Contributions for April Issue of The Best Practice Magazine
Submit your article about (SI) Supporting Implementation - (CAR) Causal Analysis and Resolution, (DAR) Decision Analysis and Resolution, (CM) Configuration Management & (COCO) Communication and Coordination for next month's issue of The Demix Best Practice Magazine.
(IMP) Improving Performance - (PCM) Process Management, (PAD) Process Asset Development & (MPM) Managing Performance and Measurement
(IMP) Improving Performance This CA focuses on measuring, analyzing and understanding an organization's or project's capability and performance along with their process improvement priorities and infrastructure needs. Once this is understood, the organization or project can identify performance and process improvement actions and assets needed to continually improve capability and performance.
(PCM) Process Management Develops capabilities and improves performance through planning, implementing, and deploying improvements based on a thorough understanding of the current strengths and weaknesses of the organization's processes and process assets.
(PAD) Process Asset Development Develops and keeps updated a usable set of organizational processes and process assets for performing the work.
(MPM) Managing Performance and Measurement Involves:
Ensuring that benefits and business objectives are the leading factors driving performance and improvement
Changing the paradigm:
* From: process improvement leads to performance improvement * To: performance needs are the primary drivers of process improvements
Using the results of measurement and analysis to manage and control performance at various work and business levels
The metrics in Agile project management are one of the main aspects which transformed the way knowledge work teams measure their projects. They represent performance indicators related to outcomes that allow teams to reflect on what happened in their process and make data-driven decisions for future actions.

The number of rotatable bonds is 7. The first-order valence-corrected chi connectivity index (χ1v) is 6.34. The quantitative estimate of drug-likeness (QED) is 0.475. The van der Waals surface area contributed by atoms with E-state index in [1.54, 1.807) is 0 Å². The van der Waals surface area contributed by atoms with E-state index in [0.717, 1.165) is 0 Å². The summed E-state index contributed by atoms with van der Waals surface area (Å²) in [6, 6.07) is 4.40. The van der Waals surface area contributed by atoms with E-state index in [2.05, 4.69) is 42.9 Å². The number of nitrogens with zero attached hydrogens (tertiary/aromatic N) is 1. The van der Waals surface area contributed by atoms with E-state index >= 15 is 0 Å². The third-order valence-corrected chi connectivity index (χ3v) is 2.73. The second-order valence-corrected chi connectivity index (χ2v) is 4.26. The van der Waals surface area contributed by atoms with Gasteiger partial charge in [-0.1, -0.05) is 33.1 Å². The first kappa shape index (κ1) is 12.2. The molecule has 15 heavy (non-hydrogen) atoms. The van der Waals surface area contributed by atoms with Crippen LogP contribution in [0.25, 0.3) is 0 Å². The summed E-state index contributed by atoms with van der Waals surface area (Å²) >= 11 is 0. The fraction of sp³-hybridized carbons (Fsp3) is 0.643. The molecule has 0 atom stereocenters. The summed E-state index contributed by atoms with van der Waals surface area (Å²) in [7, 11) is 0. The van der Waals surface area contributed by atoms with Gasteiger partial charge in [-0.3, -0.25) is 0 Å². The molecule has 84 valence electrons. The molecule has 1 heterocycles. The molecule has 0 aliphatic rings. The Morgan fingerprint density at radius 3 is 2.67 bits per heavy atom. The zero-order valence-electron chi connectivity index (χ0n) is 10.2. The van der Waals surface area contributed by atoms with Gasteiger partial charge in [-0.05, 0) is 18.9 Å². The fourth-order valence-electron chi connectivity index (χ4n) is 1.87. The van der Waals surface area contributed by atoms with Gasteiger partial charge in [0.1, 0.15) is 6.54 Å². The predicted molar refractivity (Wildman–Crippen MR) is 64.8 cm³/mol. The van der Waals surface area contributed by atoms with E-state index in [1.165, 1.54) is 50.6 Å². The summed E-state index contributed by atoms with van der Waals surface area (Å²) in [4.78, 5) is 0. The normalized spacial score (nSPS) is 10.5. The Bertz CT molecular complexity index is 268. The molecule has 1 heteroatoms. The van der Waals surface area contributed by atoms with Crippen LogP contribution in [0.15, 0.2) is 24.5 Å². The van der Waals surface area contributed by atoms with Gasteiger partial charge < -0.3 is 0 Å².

To begin our discussion of Agile project metrics, let's first see how they differ from the traditional ones.
Increasingly, organizations are understanding that their management systems must be brought into the 21st century if they are going to be competitive in the current market.
Research shows that previous systems, such as yearly appraisals, are outdated and can even serve to decrease employee engagement and motivation. In light of this, more companies are turning to performance management than ever before.
This dynamic and strategic approach to developing improved performance in employees is gaining ground in companies large and small, including many Fortune 500 and industry-leading organizations.
The performance management cycle is a model that allows management and employees to better achieve organizational goals through a structured process of employee development.
The performance management cycle is a part of the performance management process or strategy, it is shorter and utilizes a continuous four-step procedure of planning, monitoring, reviewing and rewarding.
Benefits of utilizing this method include increased competitiveness, more structural flexibility, and higher employee motivation.
Much is written about performance measurements in business enterprises, systems, and processes. In our work, we often see a misapplication of performance measures, as they often don’t contribute to the achievement of the enterprise purpose. In our firm, we have come to believe a measurement system should be built from the ground up, beginning with business processes. This article introduces how to measure a business process. The same fundamental principles apply to the business system and enterprise levels.
What to Consider When Measuring a Process
When measuring the performance of work, begin by first thinking about the fundamental Supplier-Input-Process-Output-Customer (SIPOC) business process model. It logically follows there are a limited number of process characteristics that can be measured and the choice of those measures should be driven by the business process purpose within the overall business system and enterprise need. This same group of measures applies no matter what the process type, whether it is manufacturing, administrative, physical or intellectual. In these different businesses, process priorities are likely different, which informs the best measures to be selected (from the larger measurement pool) for driving process performance improvement.
The best organizations design a performance management system that’s uniquely suited to its employees. From goal-setting to continuous feedback, performance data to annual reviews, no two processes look exactly the same from one company to the next.
But there is one common denominator for organizations with high-performing human capital — great tech.